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Earlier HIV Treatment Boosts Survival

Study Suggests Early Start for Antiretroviral Therapy Can Save More Lives
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WebMD Health News
Reviewed by Louise Chang, MD

Oct. 27, 2008 (Washington, D.C.) -- Hundreds of thousands of lives could be saved if treatment for HIV-infected patients were started earlier than current guidelines suggest, researchers report.

The guidelines now call for initiating antiviral therapy in any person who develops symptoms of AIDS or whose CD4 T-cell count -- a measure of how much damage HIV has done to the immune system -- drops to less than 350 cells per cubic millimeter of blood.

But in a study of more than 8,000 patients, those without symptoms who started therapy when their CD4 count was between 351 and 500 cells per cubic millimeter of blood were less likely to die than those who waited until the count was lower, says Mari Kitahata, MD, of the University of Washington in Seattle.

"There was a meaningful, 70% improvement in survival among patients who started therapy when their CD4 count was between 351 and 500," Kitahata tells WebMD.

"The data strongly support initiation of antiretroviral therapy in all patients with CD4 counts of 500 or below, regardless of whether they have symptoms," she says. "We're waiting too late to treat people."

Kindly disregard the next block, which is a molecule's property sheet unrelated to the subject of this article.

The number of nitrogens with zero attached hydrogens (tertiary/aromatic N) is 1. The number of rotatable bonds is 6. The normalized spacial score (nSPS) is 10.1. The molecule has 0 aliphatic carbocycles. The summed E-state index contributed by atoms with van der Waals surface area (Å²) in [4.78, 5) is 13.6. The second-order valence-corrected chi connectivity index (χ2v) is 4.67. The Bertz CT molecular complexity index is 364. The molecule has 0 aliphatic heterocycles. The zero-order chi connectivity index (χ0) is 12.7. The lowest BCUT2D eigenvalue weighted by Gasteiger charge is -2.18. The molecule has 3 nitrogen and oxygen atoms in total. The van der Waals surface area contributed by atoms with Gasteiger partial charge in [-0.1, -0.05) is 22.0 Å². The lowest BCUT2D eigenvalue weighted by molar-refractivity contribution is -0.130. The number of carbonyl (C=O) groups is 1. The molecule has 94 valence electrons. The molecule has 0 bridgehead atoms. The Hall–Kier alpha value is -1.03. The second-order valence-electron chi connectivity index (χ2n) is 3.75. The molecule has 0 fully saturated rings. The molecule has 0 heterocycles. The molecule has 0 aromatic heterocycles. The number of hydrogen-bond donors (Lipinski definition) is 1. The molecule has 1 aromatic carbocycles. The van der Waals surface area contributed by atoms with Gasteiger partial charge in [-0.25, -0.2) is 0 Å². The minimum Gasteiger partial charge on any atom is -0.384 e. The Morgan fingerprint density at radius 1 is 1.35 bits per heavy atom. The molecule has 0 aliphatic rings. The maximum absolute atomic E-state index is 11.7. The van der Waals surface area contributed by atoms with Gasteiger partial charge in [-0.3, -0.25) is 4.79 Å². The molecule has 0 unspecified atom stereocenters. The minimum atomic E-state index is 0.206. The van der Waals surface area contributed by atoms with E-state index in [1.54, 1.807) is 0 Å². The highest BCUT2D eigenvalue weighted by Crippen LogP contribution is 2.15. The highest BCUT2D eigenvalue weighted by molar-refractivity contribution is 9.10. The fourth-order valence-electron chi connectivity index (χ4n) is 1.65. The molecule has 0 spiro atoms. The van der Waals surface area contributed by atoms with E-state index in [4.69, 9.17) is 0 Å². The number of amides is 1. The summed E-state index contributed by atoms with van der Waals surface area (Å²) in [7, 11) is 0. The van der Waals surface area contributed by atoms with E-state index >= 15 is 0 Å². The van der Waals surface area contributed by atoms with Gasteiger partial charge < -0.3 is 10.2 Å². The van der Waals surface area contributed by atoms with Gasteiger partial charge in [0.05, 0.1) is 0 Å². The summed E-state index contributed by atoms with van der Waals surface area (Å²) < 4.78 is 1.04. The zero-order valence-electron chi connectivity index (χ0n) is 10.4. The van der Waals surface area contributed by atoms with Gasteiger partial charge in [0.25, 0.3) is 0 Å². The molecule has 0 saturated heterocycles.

Kitahata presented the findings at a joint meeting of the American Society for Microbiology and the Infectious Diseases Society of America.

'Drug Cocktails' Cut AIDS Death Rate

Since the mid-1990s, potent drug cocktails -- called highly active antiretroviral therapy (HAART) -- have transformed HIV from a death sentence into a chronic manageable disorder, like diabetes.

But the drugs have their own set of problems. They can cause diarrhea, nausea, high cholesterol, heart problems, and other toxic effects. Skipping doses can cause resistance to develop, which means the drugs will stop working. As a result, some doctors starting delaying treatment.

In recent years, new combinations that minimize side effects and require patients to take fewer pills have become available. And research has suggested that delaying treatment can seriously damage the immune and nervous systems.

Kitahata says there's no doubt that under the current guidelines, deaths due to AIDS have dramatically declined. But the new data support growing evidence that starting treatment earlier might help cut deaths due to other causes among HIV-infected people, she says.

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